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  • Articles and reports: 11F0019M2016381
    Description:

    Changes in health status may affect not just the individuals who experience such changes, but also their family members. For example, if the main earner in a family loses his or her ability to generate income due to a health shock, it invariably affects the financial situation of the spouse and other dependents. In addition, spouses and working-age children may themselves increase or reduce their labour supply to make up for the lost income (“added worker effect”) or care for a sick family member (“caregiver effect”). Since consumption smoothing and self-insurance occur at the household level, the financial effects of health for other family members have important policy implications. To shed light on such effects, this study analyzes how one spouse’s cancer diagnosis affects the employment and earnings of the other spouse and (before-tax) total family income using administrative data from Canada.

    Release date: 2016-07-22

  • Articles and reports: 11F0019M2016380
    Description:

    Every year, thousands of workers lose their job in many industrialized countries (OECD 2013). Faced with job loss, displaced workers may choose to return to school to help them reintegrate into the labour force. Job losses in a given local labour market may also induce workers who have not yet been laid off to pre-emptively enrol in postsecondary (PS) institutions, as a precautionary measure. Combining microdata and grouped data, this study examines these two dimensions of the relationship between layoffs and PS enrolment over the 2001-to-2011 period.

    Release date: 2016-07-19

  • Articles and reports: 11-633-X2016001
    Description:

    Every year, thousands of workers lose their jobs as firms reduce the size of their workforce in response to growing competition, technological changes, changing trade patterns and numerous other factors. Thousands of workers also start a job with a new employer as new firms enter a product market and existing firms expand or replace employees who recently left. This worker reallocation process across employers is generally seen as contributing to productivity growth and rising living standards. To measure this labour reallocation process, labour market indicators such as hiring rates and layoff rates are needed. In response to growing demand for subprovincial labour market information and taking advantage of unique administrative datasets, Statistics Canada is producing hiring rates and layoff rates by economic region of residence. This document describes the data sources, conceptual and methodological issues, and other matters pertaining to these two indicators.

    Release date: 2016-06-27
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  • Articles and reports: 11F0019M2016381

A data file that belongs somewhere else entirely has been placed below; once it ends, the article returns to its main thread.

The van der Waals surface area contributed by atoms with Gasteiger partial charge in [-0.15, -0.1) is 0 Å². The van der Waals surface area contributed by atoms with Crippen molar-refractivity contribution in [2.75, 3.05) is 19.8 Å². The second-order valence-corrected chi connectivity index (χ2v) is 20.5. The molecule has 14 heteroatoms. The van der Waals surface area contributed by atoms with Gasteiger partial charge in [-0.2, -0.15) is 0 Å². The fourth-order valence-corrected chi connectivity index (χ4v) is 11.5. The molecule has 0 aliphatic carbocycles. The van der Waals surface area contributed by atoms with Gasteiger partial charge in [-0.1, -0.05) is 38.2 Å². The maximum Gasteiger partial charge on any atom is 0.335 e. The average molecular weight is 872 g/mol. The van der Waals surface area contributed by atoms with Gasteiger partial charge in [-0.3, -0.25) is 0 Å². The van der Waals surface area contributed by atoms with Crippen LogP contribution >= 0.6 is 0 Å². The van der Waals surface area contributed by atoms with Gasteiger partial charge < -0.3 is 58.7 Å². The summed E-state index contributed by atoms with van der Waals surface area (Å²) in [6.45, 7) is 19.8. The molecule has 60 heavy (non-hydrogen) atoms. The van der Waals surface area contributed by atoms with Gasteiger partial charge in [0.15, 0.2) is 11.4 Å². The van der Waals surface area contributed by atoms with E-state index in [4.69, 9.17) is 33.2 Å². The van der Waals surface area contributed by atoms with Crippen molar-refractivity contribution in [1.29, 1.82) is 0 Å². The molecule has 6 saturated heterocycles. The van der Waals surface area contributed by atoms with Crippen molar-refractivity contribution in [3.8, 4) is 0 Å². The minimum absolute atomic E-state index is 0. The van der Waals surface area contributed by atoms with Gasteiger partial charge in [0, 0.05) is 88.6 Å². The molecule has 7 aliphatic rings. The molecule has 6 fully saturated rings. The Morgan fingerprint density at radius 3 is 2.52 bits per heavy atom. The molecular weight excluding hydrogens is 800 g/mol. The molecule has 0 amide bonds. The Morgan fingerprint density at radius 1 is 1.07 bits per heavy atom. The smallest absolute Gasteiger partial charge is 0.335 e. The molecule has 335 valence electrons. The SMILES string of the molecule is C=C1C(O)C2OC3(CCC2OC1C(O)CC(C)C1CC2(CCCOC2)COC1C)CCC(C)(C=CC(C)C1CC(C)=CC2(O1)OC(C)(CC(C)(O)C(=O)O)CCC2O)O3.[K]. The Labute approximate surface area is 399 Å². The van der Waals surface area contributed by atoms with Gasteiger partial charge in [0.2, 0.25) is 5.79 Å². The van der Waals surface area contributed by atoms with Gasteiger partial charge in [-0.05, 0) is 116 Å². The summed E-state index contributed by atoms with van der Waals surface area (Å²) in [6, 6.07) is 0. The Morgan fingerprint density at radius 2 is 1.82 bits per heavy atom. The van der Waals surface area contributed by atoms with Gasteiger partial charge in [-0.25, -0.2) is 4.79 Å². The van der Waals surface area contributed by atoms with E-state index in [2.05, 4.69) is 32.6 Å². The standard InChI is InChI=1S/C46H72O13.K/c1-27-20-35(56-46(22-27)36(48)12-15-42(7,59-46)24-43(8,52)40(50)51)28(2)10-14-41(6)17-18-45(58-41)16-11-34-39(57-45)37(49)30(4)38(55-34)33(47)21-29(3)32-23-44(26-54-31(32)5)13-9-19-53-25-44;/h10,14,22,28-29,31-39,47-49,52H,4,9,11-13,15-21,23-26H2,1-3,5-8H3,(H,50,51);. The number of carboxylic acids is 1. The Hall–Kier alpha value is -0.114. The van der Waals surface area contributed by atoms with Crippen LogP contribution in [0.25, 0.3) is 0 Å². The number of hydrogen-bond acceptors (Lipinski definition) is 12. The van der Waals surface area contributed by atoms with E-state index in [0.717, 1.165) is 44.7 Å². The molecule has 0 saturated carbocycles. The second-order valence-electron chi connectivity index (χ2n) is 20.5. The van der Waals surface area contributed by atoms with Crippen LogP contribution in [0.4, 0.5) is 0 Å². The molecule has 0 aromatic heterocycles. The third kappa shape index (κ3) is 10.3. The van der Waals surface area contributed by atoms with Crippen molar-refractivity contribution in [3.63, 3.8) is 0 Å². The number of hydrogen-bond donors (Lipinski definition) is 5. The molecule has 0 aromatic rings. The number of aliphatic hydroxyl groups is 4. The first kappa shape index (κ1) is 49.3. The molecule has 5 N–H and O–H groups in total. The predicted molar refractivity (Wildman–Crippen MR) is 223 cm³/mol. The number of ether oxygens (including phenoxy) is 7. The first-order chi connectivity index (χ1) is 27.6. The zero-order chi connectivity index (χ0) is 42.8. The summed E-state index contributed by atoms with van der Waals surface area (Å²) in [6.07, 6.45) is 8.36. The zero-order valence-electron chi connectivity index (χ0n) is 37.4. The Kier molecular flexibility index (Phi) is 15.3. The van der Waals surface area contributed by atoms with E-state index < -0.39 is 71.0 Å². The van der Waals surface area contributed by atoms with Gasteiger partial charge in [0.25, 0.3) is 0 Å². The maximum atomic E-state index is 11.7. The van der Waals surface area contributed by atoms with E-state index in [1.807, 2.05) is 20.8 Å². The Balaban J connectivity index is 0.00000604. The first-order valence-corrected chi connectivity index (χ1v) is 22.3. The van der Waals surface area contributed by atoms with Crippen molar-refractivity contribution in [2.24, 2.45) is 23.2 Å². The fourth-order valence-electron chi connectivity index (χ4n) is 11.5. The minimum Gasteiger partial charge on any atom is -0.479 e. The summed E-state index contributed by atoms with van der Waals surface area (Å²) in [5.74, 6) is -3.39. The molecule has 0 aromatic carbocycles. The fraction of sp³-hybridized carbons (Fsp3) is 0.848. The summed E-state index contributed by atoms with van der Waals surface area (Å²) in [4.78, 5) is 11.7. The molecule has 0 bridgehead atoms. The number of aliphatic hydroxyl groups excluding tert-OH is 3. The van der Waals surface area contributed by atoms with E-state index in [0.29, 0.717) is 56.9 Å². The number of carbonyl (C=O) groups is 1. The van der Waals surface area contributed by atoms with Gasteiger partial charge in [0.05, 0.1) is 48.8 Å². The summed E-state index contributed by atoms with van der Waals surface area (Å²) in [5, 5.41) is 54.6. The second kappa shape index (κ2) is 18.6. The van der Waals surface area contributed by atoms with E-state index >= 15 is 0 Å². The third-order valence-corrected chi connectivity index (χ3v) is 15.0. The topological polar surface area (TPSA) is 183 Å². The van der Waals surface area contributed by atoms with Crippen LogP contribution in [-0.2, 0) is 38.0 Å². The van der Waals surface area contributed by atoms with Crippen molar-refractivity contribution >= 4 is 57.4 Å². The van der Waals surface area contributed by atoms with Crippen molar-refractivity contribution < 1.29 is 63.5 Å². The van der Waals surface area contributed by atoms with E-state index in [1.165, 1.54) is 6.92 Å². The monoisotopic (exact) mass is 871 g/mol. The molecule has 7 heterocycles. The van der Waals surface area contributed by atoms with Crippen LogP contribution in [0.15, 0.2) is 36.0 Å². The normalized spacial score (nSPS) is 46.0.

Description:

    Changes in health status may affect not just the individuals who experience such changes, but also their family members. For example, if the main earner in a family loses his or her ability to generate income due to a health shock, it invariably affects the financial situation of the spouse and other dependents. In addition, spouses and working-age children may themselves increase or reduce their labour supply to make up for the lost income (“added worker effect”) or care for a sick family member (“caregiver effect”). Since consumption smoothing and self-insurance occur at the household level, the financial effects of health for other family members have important policy implications. To shed light on such effects, this study analyzes how one spouse’s cancer diagnosis affects the employment and earnings of the other spouse and (before-tax) total family income using administrative data from Canada.

    Release date: 2016-07-22

  • Articles and reports: 11F0019M2016380
    Description:

    Every year, thousands of workers lose their job in many industrialized countries (OECD 2013). Faced with job loss, displaced workers may choose to return to school to help them reintegrate into the labour force. Job losses in a given local labour market may also induce workers who have not yet been laid off to pre-emptively enrol in postsecondary (PS) institutions, as a precautionary measure. Combining microdata and grouped data, this study examines these two dimensions of the relationship between layoffs and PS enrolment over the 2001-to-2011 period.

    Release date: 2016-07-19

  • Articles and reports: 11-633-X2016001
    Description:

    Every year, thousands of workers lose their jobs as firms reduce the size of their workforce in response to growing competition, technological changes, changing trade patterns and numerous other factors. Thousands of workers also start a job with a new employer as new firms enter a product market and existing firms expand or replace employees who recently left. This worker reallocation process across employers is generally seen as contributing to productivity growth and rising living standards. To measure this labour reallocation process, labour market indicators such as hiring rates and layoff rates are needed. In response to growing demand for subprovincial labour market information and taking advantage of unique administrative datasets, Statistics Canada is producing hiring rates and layoff rates by economic region of residence. This document describes the data sources, conceptual and methodological issues, and other matters pertaining to these two indicators.

    Release date: 2016-06-27
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